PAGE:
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Summary:

Scientists have researched the effectiveness of deep learning techniques for discovering exotic particles and found some significant improvements over previous methods. They believe deep learning could help analyze data from the Large Hadron Collider.

CERN_large_hadron_collider
photo: CERN

Researchers from the University of California, Irvine, have published a paper demonstrating the effectiveness of deep learning in helping discover exotic particles such as Higgs bosons and supersymmetric particles. The research, which was published in Nature Communications, found that modern approaches to deep neural networks might be significantly more accurate than the types of machine learning scientists traditionally use for particle discovery and might also save scientists a lot of work.

For more information on advanced artificial intelligence, check out this anthology of Gigaom’s coverage of the space over the years, which also includes links to several great background sources on deep learning.

To get a sense of how challenging particle discovery is, consider that a collider can produce 100 billion collisions per hour and and only about 300 will produce a Higgs boson. Because the particles decay almost immediately, scientists can’t expressly identify them, but instead must analyze (and sometimes infer) the products of their decay.

Traditionally, scientists have used machine learning models — including neural networks — to help classify decay patterns that signify the existence, however temporary, of exotic particles. However, those efforts require focusing on a relatively small number of variables from very complex datasets and they’re limited in accuracy by the features the scientists have trained them to look for.

higgs

The results for Higgs boson detection. Higher is better. Source: Nature Communications / UC Irvine

In the UCI experiment, which involved the analysis of data from 500,000 simulated collisions, deep learning models proved significantly more accurate — up to 8 percent —  in identifying those signals compared with legacy approaches. As the paper explains, the self-learning nature of deep neural networks on raw collision data appears to be the key to their effectiveness:

“The deep-learning techniques show nearly equivalent performance using the low-level features and the complete features, suggesting that they are automatically discovering the insight contained in the high-level features. Finally, the deep-learning technique finds additional separation power beyond what is contained in the high-level features, demonstrated by the superior performance of the DN with low-level features to the traditional network using high-level features.”

In a press release announcing the research, one of the researchers is quoted as saying the techniques could be applied to the next batch of Large Hadron Collider experiments in 2015.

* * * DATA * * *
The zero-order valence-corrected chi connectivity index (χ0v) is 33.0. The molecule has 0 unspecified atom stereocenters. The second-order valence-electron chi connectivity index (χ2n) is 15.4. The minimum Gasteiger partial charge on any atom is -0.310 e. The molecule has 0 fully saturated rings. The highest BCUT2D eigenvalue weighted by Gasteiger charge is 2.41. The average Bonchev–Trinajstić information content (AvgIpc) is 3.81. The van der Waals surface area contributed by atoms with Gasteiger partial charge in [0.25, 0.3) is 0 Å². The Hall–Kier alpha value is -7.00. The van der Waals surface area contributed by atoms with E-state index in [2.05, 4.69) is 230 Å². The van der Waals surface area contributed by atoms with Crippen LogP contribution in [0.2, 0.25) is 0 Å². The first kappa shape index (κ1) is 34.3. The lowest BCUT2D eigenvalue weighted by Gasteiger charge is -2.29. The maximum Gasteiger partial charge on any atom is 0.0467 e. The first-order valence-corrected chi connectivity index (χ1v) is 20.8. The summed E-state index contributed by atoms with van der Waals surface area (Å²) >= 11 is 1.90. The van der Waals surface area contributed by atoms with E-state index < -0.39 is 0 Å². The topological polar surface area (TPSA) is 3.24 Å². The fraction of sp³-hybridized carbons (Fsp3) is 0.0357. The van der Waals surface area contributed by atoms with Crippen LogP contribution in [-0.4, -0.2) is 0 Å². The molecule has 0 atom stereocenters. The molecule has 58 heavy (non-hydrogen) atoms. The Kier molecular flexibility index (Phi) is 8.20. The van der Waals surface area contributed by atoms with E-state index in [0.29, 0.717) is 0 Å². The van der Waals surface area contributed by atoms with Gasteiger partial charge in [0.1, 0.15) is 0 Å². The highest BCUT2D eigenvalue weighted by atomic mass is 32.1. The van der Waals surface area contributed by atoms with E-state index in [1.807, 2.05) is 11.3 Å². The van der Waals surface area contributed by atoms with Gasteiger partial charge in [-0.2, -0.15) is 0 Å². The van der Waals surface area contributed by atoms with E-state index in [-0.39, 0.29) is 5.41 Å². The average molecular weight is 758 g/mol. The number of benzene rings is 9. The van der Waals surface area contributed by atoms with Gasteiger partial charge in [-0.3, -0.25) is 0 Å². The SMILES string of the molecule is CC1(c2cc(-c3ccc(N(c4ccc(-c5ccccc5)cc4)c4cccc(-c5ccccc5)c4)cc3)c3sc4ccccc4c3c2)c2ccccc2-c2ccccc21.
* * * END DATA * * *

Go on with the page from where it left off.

It’s this type of research that helps explain why deep learning has created such a buzz in the past couple years, at least among folks interested in the applications of the techniques. While much of the public discussion is centered around companies such as Google, Microsoft and Facebook, and the billions of dollars they’re collectively investing in deep learning research, the approaches themselves have utility far beyond commercial image search, sentiment analysis and voice recognition.

Applied to complex data in fields like science and medicine, deep learning could help us better understand our world and save a lot of lives.

For more on the sheer scale of data CERN is generating from its Large Hadron Collider, check out CERN infrastructure manager Tim Bell at our Structure Europe conference in 2013.

  1. Is it any wonder that deep learning works so well on some of these recognition tasks, given how it compares to human IT cortex?:

    http://arxiv.org/abs/1406.3284

    And neural nets, and machine learning more generally, are also being applied to problem-solving tasks, not just finding needles in haystacks. For example, here is some new work on applying them to producing efficient mathematical identities:

    http://arxiv.org/abs/1406.1584

    And here is a paper on applying machine learning to improve automated theorem-proving:

    http://link.springer.com/article/10.1007/s10817-014-9301-5

    http://arxiv.org/abs/1402.2359

    If one can produce a sufficiently good theorem-prover/reasoner, then one can produce a method to discover algorithms.

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    1. Ahh, I see there’s now a Wired article on the comparison of deep learning to the brain (that I mentioned in thst first link above):

      http://www.wired.com/2014/07/cadieu

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